Marion Zimmer Bradley: Controversial & Visionary
Author Marion Zimmer Bradley was an ingenious, prolific writer, known for her generosity with both professional and beginner writers, but who was notorious for her controversial attitude and visionary ideas.
At a time when female characters were portrayed as either weaklings or wantons, when there were few women writers and they were best known for writing sugared romances, Marion Zimmer Bradley was responsible for helping create the modern Science Fiction and Fantasy genres, with strong female characters, daring plots, and delicate social questions.
Born in 1930, she faced as a child the hardships of the Great Depression, and had her dream of becoming an opera singer smashed by both lack of money and health problems.
However, at age 19, she won an amateur fiction contest, and 3 years later had her first short story sold for a Science Fiction magazine. In 1961, her career started with the publication of her first novel The Door Through Space (whose text is available here).
The following year, she published the first in a series of about 40 novels and anthologies set in the planet Darkover, called Sword of Aldones, which was also the first of several of her novels to be nominated for a Hugo Award.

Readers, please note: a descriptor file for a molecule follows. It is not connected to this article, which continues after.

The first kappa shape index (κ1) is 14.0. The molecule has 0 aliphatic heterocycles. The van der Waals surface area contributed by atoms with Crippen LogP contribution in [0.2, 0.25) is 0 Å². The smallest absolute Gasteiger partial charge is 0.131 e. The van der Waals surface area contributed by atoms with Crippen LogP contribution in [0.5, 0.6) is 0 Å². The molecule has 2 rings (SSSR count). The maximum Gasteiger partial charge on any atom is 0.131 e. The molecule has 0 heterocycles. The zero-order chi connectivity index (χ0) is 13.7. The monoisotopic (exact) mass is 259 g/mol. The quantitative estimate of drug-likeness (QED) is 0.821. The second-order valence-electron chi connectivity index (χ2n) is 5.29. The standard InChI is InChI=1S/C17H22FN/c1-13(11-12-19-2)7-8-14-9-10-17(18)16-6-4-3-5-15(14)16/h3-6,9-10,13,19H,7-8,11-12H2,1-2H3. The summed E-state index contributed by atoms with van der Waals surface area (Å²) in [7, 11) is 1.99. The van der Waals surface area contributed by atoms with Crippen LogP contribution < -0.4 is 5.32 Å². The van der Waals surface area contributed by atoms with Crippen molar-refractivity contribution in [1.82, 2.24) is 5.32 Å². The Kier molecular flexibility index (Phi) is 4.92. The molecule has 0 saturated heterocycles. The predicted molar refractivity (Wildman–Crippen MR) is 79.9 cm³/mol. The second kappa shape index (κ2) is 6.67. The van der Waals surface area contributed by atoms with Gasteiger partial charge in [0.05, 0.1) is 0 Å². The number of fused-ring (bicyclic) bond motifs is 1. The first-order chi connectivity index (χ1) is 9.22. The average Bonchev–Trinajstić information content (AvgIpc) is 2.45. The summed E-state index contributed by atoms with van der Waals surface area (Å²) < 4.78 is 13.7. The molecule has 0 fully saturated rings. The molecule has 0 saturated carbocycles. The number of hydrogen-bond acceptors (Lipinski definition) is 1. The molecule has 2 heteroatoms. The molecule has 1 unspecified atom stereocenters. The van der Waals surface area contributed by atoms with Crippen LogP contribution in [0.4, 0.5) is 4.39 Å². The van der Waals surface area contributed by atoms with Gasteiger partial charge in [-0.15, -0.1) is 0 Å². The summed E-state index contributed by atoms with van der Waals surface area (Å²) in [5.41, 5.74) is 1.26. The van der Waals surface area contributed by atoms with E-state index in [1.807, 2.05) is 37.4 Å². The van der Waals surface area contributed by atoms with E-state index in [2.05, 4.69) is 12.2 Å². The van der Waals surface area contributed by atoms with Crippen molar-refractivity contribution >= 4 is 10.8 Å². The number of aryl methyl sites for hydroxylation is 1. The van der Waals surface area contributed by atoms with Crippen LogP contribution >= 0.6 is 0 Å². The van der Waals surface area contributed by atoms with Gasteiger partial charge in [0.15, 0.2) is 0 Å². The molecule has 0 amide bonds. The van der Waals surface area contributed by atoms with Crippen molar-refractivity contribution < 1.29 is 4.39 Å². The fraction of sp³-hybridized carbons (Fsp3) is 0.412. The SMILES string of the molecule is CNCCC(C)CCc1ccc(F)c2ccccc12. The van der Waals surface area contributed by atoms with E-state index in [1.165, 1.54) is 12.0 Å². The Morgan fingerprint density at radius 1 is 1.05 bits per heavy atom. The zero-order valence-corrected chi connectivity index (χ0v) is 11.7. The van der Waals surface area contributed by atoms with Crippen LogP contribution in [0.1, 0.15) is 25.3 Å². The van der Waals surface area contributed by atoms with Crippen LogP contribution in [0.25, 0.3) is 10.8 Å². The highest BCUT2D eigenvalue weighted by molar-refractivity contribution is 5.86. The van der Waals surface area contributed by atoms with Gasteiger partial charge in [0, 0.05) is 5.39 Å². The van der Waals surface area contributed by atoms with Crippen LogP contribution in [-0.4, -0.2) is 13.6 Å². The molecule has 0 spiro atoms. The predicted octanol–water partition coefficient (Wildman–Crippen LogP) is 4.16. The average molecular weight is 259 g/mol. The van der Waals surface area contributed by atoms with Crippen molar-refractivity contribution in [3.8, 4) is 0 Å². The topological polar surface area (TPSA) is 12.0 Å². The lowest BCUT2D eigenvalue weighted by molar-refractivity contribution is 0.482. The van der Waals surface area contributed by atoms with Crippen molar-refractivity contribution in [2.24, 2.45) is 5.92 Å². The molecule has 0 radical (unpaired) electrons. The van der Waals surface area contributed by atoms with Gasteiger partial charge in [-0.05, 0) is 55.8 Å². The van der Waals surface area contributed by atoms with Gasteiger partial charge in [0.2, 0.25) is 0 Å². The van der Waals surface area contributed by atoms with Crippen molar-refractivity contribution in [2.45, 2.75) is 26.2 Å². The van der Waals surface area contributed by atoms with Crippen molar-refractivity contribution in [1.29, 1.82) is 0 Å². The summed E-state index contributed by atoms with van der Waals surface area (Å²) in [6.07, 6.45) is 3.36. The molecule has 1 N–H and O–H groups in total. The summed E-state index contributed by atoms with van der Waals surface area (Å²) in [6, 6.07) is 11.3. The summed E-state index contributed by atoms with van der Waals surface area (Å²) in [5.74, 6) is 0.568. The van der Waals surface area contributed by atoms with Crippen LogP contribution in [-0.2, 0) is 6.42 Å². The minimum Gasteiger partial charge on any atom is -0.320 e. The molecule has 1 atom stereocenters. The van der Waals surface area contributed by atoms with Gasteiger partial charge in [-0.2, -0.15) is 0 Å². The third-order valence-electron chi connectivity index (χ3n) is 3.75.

Darkover was her first masterpiece. A small wintry planet under a red sun, surrounded by four moons, in which a Terran ship had crashed, and where a thousand years later it was developed a Medieval-like culture, with a ruling caste that had astonishing and dangerous psychic powers.
In this strongly patriarchal society, Marion Zimmer Bradley included a feminist element of strong-willed female characters and The Guild of Free Amazons, which was a warrior group of women who renounced society in order to enjoy freedom from its repressive rules.
Her second masterpiece was the Mists of Avalon novel, in which she recreated the Arthurian Legends, mixing its elements with Celtic mythology.
This novel was also characterized by a strong feminist connotation, not in the sense of women being better than men, but women being as good (or as bad) as men.
The story is told from the viewpoint of Morgaine, who is a priestess of the Celtic Mother Goddess, raised in the island of Avalon, sister to King Arthur, and mother of his son, Mordred, who end up killing him for the throne.
Contrary to the traditional character, Marion Zimmer Bradley’s Morgaine isn’t the ambitious evil witch, but a common woman, struggling with a prejudiced society, having her life manipulated by those with a political agenda.
Both worlds she created are filled with controversial topics, the most recurrent of which was sexuality. That’s where most of her notoriety comes from.
The author first became involved with the gay and lesbian movements in the 1950’s, when she contributed with the newsletters The Ladder and the Mattachine Review. Besides, her second husband was writer and numismatist Walter Breen, who defended “Greek Love”, i.e. a homosexual relationship between a man and an adolescent, and who died in prison, after being found guilty of child abuse.
In her novels, Marion Zimmer Bradley often dealt with the horrors of sexual violence, either against women, men or adolescents, and also discussed sexual freedom. In Darkovan society, 13 year old boys are already considered men, and are entrusted with adult responsibilities. She has once declared, “I wasn't a child at 13, were you?”